Software and data are available post-publication at the Ramachandran Lab Data Repository. Lab members should contact Sohini Ramachandran for a repository account.

X-chromosomal and autosomal data from the Human Genome Diversity Panel, analyzed in S. Ramachandran, N.A. Rosenberg, M.W. Feldman, and J. Wakeley (2008), "Population differentiation and migration: coalescence times in a two-sex island model for autosomal and X-linked loci". Theor Pop Biol. Vol. 74:291-301

  • readme [txt]
  • Plot of fraction of heterozygous loci out of those loci with non-missing data, from 36 X-linked loci genotyped in 1064 individuals. [pdf]
  • Archive of X-linked and autosomal genotype data files used in this study. [tar archive] [zip archive]
  • Note: the archives generate a new directory when extracted, and also include the readme and plot available above.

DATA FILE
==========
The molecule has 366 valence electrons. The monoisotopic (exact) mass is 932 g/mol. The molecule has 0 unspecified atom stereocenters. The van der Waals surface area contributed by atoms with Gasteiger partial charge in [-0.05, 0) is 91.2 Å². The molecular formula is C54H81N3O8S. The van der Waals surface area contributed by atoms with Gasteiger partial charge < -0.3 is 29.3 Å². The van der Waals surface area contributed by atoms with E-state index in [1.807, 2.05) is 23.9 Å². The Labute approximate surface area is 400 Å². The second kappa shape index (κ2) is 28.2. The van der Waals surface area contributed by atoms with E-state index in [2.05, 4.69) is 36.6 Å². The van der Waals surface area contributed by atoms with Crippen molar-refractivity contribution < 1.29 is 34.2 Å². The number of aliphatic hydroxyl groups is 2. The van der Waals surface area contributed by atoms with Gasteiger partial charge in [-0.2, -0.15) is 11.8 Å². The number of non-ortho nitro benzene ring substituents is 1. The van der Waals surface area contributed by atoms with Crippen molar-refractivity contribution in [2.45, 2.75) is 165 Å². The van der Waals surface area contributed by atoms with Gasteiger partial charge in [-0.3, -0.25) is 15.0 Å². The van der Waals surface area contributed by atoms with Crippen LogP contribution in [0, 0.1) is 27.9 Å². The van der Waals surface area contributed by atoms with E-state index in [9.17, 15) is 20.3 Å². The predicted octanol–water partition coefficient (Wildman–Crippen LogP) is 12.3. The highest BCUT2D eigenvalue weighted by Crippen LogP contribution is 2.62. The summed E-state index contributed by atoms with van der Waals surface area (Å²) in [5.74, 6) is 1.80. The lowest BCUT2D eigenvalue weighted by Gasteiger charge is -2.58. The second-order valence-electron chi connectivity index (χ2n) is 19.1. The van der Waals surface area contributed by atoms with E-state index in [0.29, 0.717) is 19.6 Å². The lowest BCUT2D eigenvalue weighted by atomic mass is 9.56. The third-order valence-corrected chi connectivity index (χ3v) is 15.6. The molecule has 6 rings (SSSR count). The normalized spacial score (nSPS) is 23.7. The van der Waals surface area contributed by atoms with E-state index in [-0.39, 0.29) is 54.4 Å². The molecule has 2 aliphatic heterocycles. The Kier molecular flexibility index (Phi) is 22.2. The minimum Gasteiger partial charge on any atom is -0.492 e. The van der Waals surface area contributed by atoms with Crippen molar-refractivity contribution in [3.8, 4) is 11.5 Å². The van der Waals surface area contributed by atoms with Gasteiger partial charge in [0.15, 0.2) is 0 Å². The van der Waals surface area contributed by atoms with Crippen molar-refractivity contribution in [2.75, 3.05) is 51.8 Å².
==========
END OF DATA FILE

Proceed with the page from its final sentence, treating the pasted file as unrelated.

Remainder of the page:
pong: fast analysis and visualization of latent clusters in population genetic data

pong is a freely available software package for post-processing output from clustering inference using population genetic data. It combines a a network-graphical approach for analyzing and visualizing membership in latent clusters with an interactive D3.js-based visualization. pong outpaces current solutions by more than an order of magnitude in runtime while providing a user-friendly, interactive visualization of population structure that is more accurate than those produced by current tools. Thus, pong enables unprecedented levels of scale and accuracy in the analysis of population structure from multilocus genotype data.

pong requires Python 2.7 and a modern web browser (e.g. Chrome, Firefox, Safari). pong is not compatible with Internet Explorer. pong is hosted on PyPI and can thus be easily installed with pip by running:

pip install pong


  • Reference card: A quick-start guide to installing and running pong.
  • pong's Manual: A manual detailing all options available for customizing pong's algorithm and visualization.
  • Example dataset: Using data from the 1000 Genomes Project Phase3 (2,426 individuals), we performed 8 runs of ADMIXTURE at each value of K from K=2 to K=8.